Coronavirus leaves one-month-old baby stranded

Gay couple says Israel won’t let them come home with their surrogate child.

Roi Grufi with baby Achinoam (photo credit: HALEL MORAN)
Roi Grufi with baby Achinoam
(photo credit: HALEL MORAN)
An Israeli gay couple and their one-month-old surrogate baby daughter cannot get back into Israel, they say.
Halel Moran, Roi Grufi and baby Achinoam are currently in Virginia Beach, Virginia. The couple, who live in Jerusalem, flew to the United States along with Moran’s mother in mid-February ahead of the long awaited birth of their first child, who arrived on February 29. Since then, coronavirus has become a worldwide crisis that they say has ultimately led to their not being able to return to the country.
Achinoam isn’t “technically” an Israeli citizen and Israel’s borders have been closed to non-citizens and non-permanent residents since mid-March – unless they can prove that they have a place to quarantine. Moreover, in this couple’s case, they also have to prove that the baby is theirs. 
They said that despite having the results from an American DNA test validated by a Virginia court as proof of fatherhood, the Interior Ministry only recognizes its own tests. 
In order for Achinoam to become an Israeli citizen, she would need to be issued an Israeli passport. To get a passport, they need to travel to the Washington embassy to take a DNA test there. After that, they need to wait for the test to be sent to Sheba Medical Center, Tel Hashomer, to be assessed and then approved for a court order, and then finally returned to the US so a passport can be issued.
A US passport is not an option because the office that would provide that is currently closed. The Israeli process, without coronavirus, would likely take several weeks. Now, it could take months.
“The process took us about three years,” Moran told The Jerusalem Post regarding the surrogacy, noting that it also cost a lot of money. Now, this new step is causing the couple a lot of angst.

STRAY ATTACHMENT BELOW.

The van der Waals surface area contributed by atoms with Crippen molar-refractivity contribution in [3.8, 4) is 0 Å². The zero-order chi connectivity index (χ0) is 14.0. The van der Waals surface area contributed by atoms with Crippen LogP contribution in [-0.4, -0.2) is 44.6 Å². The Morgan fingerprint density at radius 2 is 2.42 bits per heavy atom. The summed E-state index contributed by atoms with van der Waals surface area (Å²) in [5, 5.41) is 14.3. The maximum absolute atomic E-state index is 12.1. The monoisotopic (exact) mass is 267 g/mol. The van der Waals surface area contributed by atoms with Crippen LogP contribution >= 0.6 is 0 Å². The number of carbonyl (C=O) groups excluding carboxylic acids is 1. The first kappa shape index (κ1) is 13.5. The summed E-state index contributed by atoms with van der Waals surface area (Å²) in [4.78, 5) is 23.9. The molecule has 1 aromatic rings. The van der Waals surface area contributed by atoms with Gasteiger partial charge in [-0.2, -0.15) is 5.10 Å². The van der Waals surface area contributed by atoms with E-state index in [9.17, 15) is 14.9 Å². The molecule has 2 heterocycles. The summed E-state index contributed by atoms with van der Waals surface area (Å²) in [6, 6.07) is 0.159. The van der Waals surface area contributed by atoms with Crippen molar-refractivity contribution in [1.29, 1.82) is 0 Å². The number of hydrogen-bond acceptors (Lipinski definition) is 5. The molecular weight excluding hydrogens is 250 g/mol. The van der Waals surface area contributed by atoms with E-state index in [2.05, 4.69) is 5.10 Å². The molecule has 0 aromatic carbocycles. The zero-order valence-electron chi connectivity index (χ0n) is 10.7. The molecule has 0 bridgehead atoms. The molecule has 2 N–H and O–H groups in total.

How and when will they be allowed to come back to Israel? As the situation worsens in the US, will the government step up and help their fellow citizens? Will they make a special exception and grant Achinoam, a little baby, a certificate of passage?
“It's not really a problem to approve a passage certificate... if the Interior Ministry wanted to help us, it would have been done in two or three days,” Moran said in a Channel 13 interview earlier this week. 
He added that, “we are very stressed” because they are unable to take care of the vaccinations that Achinoam needs. 
Moran took to Facebook to voice his frustration with this situation. 
“But Israel, ohh Israel... what a fun and supportive country,” he wrote. “Not only do you trouble us gays who need to bring children from the other side of the world, but now you also don’t let us return.” 
They said there are other gay couples who find themselves in a similar situation – they estimate that there are around 30 of them.
The Post reached out to the Population and Immigration Authority, which responded with the following statement: “This is a complex issue. Among other things, it is not regulated by legislation, and the government ministries are trying to help find solutions within existing policies, legislation and local law in which the surrogacy process is carried out.”
In the meantime, the family has no way home.